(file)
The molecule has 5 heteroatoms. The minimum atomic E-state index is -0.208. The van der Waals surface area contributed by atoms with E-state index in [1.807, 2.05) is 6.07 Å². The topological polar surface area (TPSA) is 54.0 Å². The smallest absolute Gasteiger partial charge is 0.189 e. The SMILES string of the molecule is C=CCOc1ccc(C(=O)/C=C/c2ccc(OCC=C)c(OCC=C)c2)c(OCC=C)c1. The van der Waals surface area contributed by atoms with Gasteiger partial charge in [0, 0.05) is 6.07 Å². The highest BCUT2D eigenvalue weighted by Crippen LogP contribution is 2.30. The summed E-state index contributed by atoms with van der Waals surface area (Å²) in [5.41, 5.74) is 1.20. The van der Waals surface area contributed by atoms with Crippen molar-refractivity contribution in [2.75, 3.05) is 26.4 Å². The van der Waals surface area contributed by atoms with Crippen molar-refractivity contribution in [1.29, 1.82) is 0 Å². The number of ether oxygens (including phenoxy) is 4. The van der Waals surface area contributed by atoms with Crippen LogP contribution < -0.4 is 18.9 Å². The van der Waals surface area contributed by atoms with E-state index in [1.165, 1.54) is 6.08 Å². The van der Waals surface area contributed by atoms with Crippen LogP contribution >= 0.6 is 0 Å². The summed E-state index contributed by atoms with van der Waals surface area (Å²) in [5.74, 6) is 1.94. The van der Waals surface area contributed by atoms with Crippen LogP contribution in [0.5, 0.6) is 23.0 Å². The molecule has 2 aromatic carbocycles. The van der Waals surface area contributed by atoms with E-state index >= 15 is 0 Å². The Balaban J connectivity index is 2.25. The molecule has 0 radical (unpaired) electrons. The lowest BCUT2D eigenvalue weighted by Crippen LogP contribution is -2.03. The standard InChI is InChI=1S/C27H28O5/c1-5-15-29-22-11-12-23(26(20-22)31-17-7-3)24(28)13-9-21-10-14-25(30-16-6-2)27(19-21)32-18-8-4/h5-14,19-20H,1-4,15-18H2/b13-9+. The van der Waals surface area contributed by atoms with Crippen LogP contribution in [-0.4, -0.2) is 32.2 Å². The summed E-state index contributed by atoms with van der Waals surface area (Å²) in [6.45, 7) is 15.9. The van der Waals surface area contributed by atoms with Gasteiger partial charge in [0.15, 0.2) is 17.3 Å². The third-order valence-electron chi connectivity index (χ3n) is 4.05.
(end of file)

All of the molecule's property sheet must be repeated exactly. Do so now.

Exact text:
The molecule has 5 heteroatoms. The minimum atomic E-state index is -0.208. The van der Waals surface area contributed by atoms with E-state index in [1.807, 2.05) is 6.07 Å². The topological polar surface area (TPSA) is 54.0 Å². The smallest absolute Gasteiger partial charge is 0.189 e. The SMILES string of the molecule is C=CCOc1ccc(C(=O)/C=C/c2ccc(OCC=C)c(OCC=C)c2)c(OCC=C)c1. The van der Waals surface area contributed by atoms with Gasteiger partial charge in [0, 0.05) is 6.07 Å². The highest BCUT2D eigenvalue weighted by Crippen LogP contribution is 2.30. The summed E-state index contributed by atoms with van der Waals surface area (Å²) in [5.41, 5.74) is 1.20. The van der Waals surface area contributed by atoms with Crippen molar-refractivity contribution in [2.75, 3.05) is 26.4 Å². The van der Waals surface area contributed by atoms with Crippen molar-refractivity contribution in [1.29, 1.82) is 0 Å². The number of ether oxygens (including phenoxy) is 4. The van der Waals surface area contributed by atoms with Crippen LogP contribution < -0.4 is 18.9 Å². The van der Waals surface area contributed by atoms with E-state index in [1.165, 1.54) is 6.08 Å². The van der Waals surface area contributed by atoms with Crippen LogP contribution >= 0.6 is 0 Å². The summed E-state index contributed by atoms with van der Waals surface area (Å²) in [5.74, 6) is 1.94. The van der Waals surface area contributed by atoms with Crippen LogP contribution in [0.5, 0.6) is 23.0 Å². The molecule has 2 aromatic carbocycles. The van der Waals surface area contributed by atoms with E-state index >= 15 is 0 Å². The Balaban J connectivity index is 2.25. The molecule has 0 radical (unpaired) electrons. The lowest BCUT2D eigenvalue weighted by Crippen LogP contribution is -2.03. The standard InChI is InChI=1S/C27H28O5/c1-5-15-29-22-11-12-23(26(20-22)31-17-7-3)24(28)13-9-21-10-14-25(30-16-6-2)27(19-21)32-18-8-4/h5-14,19-20H,1-4,15-18H2/b13-9+. The van der Waals surface area contributed by atoms with Crippen LogP contribution in [-0.4, -0.2) is 32.2 Å². The summed E-state index contributed by atoms with van der Waals surface area (Å²) in [6.45, 7) is 15.9. The van der Waals surface area contributed by atoms with Gasteiger partial charge in [0.15, 0.2) is 17.3 Å². The third-order valence-electron chi connectivity index (χ3n) is 4.05.